There is no logical or financial reason for paying a higher price for an engine that is difficult and expensive to get parts for.
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Old 13-02-2020, 04:31   #25
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Re: Engines: Old and easy to repair vs New and reliable.

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Originally Posted by Simi 60 View Post
Try getting parts and service, especially anywhere remote for the Gardner.
Report back

............
Well I haven't had the pleasure of owning a Gardner but a few mates have and to be honest, they have never needed parts.

However for parts, here are a few places I would try first and of course there is eBay...

Tassie
https://www.glasgowengineering.com.a...diesel-engines

Qld
https://mainlinediesel.com.au

NZ
https://www.shawdiesels.co.nz/gardner/

UK
https://gardnerspares.com
Gardner Engineering | Gardner Engines Ireland - Tangent Engineering
https://www.cuttingedges.com/engine-parts/gardner-parts

As for service, I'd open my toolbox...
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Old 13-02-2020, 09:31   #26
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Re: Engines: Old and easy to repair vs New and reliable.

Quote:
Originally Posted by Simi 60 View Post
As someone living aboard cruising full time with an older style engine I disagree at least with our engine.
In frame rebuild interval is around 30,000 hours....thats near 75 years away.

4 years out here as a primary source of propulsion and its only the cooling circuit and oil that has needed attention, same as on any boat.

Parts are very easy to buy from Cummins China for a fraction of the price of Cummins Australia and arrive in under a week.
Cummins are great engines
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Old 13-02-2020, 11:12   #27
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Re: Engines: Old and easy to repair vs New and reliable.

Cummins turbo will give decent fuel economy for a looooong time.
I'd stay away from common rail because of they don't tolerate any fuel contamination and the extreme fuel pressures can be dangerous if there is a leak.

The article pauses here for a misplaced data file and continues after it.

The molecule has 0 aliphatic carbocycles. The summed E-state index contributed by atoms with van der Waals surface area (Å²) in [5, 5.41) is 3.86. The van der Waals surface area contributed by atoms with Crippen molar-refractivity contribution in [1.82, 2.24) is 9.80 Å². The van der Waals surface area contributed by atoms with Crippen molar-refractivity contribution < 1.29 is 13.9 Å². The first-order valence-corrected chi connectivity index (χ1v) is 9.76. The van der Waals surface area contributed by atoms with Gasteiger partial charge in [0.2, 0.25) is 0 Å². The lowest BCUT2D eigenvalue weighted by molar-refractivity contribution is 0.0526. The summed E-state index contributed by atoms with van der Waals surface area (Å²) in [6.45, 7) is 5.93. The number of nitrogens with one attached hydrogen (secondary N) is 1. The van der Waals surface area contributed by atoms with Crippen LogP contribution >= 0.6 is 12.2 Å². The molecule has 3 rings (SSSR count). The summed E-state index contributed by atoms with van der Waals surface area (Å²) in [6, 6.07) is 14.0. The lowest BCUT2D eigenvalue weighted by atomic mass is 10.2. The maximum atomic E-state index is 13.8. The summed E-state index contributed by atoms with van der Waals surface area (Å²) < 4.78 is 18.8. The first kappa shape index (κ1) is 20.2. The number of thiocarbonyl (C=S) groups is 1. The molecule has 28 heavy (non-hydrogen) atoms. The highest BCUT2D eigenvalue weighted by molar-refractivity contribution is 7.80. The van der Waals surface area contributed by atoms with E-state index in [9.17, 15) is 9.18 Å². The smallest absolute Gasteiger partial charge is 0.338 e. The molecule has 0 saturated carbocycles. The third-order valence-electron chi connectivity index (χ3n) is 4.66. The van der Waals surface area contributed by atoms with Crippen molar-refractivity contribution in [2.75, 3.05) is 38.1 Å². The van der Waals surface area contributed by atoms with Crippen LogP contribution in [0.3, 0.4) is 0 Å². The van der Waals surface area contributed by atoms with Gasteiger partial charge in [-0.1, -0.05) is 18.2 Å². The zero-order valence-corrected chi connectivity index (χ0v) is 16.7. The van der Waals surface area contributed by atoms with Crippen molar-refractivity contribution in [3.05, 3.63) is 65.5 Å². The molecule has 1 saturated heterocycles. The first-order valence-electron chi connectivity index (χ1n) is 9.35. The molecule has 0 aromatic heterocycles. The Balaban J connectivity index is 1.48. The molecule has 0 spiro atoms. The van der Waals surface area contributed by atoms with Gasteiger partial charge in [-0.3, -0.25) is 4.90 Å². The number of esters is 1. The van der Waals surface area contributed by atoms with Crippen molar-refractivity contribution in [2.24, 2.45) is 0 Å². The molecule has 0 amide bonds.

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Old 13-02-2020, 11:18   #28
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Re: Engines: Old and easy to repair vs New and reliable.

For newer engine designs, it's worth doing some research into parts availability as well as what diagnostic tools are required and available for them for each engine being considered. That may rule out some newer designs if you're not willing / able to pay a mechanic any time it needs something. Other engines will prove a bit more DIY friendly provided you're willing to make some initial investment in diagnostic tools (which will be more reasonable for some engines than others).
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Old 13-02-2020, 11:43   #29
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Re: Engines: Old and easy to repair vs New and reliable.

Yes tools are an important part of the decision.
The mechanically injected Cummins really don't need any exotic special tools for regular maintenance and nothing in the way of diagnostic tools.
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Old 13-02-2020, 12:24   #30
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Re: Engines: Old and easy to repair vs New and reliable.

The old 2 stroke GMs have much worse fuel economy than a 4 stroke. I do disagree that the electronic controlled engines are significantly more fuel efficient than a good mechanically injected engine FOR MARINE USE. Electronics allows a lot of complex injection control which benefits cars and trucks that are constantly changing throttle, speed, idling, etc. They can achieve lower emissions levels for these vehicles. Constant RPM under a load is a much simpler condition. There are very good modern diesels available with mechanical injection that are very efficient. I have a 3.3L Cummins, all mechanical, which is highly efficient and easy to work on.